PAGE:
Meanwhile in Crossgates, we set up a 40 foot net besides the berry-laden hedge, and waited for the Waxwing's appetites to get the better of them. It took less than twenty minutes for the flock to fly down, and as we encouraged the flock towards the net, we struck gold when four birds flew in. It was pretty awesome to get a close look at these marvellous birds, checking out the different ageing and sexing techniques and showing the birds to the Dennisons.

What awesome birds! 

There are a few cool features you can look at on Waxwings to age and sex them, which was great fun to look at on the birds we caught. Before figuring out what gender the bird is, you need to find out its age. With Waxwings, this is fairly straight forward - looking at the tips of the primaries, juveniles lack the white/yellow edge on the inner side, which in adults forms neat chevron-live 'Vs'.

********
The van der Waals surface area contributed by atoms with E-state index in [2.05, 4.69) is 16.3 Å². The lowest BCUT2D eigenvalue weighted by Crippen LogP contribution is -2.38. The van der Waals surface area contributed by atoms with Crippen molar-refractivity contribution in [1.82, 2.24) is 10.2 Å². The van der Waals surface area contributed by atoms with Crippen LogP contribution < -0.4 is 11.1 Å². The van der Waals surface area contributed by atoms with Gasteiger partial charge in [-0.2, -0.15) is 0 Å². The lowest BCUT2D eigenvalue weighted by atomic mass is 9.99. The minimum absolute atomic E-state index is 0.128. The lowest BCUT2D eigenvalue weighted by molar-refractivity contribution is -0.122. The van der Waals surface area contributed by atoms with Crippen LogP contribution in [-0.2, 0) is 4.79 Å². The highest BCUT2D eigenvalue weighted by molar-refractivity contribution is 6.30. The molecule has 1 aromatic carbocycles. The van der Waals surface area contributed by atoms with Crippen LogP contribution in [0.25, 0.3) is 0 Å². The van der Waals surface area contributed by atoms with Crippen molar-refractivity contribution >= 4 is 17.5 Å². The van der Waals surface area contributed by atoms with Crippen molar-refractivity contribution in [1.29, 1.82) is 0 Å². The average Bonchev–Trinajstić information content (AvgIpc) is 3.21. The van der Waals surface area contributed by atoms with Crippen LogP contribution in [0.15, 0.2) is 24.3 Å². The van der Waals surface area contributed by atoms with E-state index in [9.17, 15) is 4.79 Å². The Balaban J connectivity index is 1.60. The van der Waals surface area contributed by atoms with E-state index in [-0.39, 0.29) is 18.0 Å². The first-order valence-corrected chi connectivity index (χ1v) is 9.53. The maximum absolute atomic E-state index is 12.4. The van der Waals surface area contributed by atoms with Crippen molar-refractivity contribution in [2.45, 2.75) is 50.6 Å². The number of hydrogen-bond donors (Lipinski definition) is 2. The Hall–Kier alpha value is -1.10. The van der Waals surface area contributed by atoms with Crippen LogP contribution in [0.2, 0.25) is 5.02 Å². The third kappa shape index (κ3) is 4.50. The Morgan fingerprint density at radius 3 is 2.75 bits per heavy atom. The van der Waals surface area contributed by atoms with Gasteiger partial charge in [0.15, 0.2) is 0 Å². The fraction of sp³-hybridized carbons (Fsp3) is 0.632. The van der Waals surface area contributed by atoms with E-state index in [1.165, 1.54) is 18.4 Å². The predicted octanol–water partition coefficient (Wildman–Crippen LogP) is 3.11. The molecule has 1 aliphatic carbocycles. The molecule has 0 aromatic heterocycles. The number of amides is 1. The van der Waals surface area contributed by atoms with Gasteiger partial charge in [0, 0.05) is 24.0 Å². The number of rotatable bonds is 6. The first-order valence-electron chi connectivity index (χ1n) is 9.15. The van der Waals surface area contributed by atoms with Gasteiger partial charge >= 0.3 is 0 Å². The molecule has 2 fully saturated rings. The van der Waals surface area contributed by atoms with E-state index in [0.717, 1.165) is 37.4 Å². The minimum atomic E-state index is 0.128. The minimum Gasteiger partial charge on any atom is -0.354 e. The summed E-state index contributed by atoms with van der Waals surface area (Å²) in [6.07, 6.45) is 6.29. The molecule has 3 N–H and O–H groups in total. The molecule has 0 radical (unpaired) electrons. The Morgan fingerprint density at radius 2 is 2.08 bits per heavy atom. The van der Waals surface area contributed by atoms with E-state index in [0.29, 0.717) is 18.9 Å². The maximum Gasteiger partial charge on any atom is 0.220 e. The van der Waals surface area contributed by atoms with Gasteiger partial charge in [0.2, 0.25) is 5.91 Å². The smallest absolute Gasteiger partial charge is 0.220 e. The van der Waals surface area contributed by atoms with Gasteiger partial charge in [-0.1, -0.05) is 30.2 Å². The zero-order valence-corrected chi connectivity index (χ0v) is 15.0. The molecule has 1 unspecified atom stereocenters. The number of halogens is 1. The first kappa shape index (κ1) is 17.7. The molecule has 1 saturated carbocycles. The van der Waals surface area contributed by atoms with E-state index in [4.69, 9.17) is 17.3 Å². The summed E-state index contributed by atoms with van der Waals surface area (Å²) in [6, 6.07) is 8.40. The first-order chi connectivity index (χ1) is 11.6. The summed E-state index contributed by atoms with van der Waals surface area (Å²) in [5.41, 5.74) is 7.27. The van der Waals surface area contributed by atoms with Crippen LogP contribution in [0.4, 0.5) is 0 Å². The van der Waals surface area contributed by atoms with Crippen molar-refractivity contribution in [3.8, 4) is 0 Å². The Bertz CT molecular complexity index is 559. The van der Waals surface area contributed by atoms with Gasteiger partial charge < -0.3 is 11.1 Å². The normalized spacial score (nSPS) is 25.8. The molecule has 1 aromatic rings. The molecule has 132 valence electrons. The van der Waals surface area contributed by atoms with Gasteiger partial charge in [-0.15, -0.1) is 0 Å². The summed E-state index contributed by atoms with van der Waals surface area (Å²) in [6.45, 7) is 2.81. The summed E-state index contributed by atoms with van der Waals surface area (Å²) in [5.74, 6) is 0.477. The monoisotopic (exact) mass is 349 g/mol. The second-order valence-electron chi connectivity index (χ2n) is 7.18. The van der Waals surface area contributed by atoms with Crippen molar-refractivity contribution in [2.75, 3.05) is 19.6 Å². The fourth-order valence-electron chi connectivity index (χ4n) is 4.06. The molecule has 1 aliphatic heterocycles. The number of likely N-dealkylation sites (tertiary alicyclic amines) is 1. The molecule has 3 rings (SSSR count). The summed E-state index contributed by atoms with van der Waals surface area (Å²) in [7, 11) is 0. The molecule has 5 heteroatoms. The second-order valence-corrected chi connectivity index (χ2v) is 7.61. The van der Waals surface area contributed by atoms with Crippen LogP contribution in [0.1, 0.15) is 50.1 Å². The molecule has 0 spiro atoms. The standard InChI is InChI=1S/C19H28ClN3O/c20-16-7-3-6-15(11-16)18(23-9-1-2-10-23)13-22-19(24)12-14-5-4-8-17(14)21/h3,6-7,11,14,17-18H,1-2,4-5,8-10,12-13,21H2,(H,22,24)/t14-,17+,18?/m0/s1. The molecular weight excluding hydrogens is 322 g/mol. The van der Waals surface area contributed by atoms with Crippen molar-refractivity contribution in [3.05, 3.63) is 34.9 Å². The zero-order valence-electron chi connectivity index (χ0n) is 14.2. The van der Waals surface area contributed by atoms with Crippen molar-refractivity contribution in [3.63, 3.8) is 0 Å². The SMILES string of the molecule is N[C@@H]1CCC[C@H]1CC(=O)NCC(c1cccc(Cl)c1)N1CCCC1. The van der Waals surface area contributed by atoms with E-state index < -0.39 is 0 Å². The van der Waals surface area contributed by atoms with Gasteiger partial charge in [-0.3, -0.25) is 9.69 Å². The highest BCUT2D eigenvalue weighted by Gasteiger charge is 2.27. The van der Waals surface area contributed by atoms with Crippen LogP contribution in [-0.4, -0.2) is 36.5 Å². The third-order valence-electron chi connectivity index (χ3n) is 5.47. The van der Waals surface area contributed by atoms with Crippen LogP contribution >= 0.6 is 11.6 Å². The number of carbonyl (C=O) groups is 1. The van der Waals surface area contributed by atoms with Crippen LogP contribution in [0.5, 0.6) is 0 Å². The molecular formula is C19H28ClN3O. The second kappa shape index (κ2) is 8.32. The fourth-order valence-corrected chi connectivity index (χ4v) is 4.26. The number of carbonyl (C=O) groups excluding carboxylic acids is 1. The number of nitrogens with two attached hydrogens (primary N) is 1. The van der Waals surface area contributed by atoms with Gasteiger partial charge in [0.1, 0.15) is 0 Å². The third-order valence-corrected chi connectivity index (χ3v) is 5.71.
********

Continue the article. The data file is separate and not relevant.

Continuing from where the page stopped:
A juvenile bird with fairly dull-coloured white and yellow edging to the primaries, lacking the additional tips that make the V-shaped tips on adults

To then figure out whether the bird is male or female, there are a number of different features to look at, as cited in the new French ID guide to birds in the hand by Laurent Demongin

The Red Tips
the incredible waxy red tips to the secondaries which give the species its name can give a good indication of the sex: you can look at both the length and number of the tips, with males having longer and a greater number of red tips than females, although this also varies with age.
                 > In adults, males tend to have >6 tips, whereas females have less than <7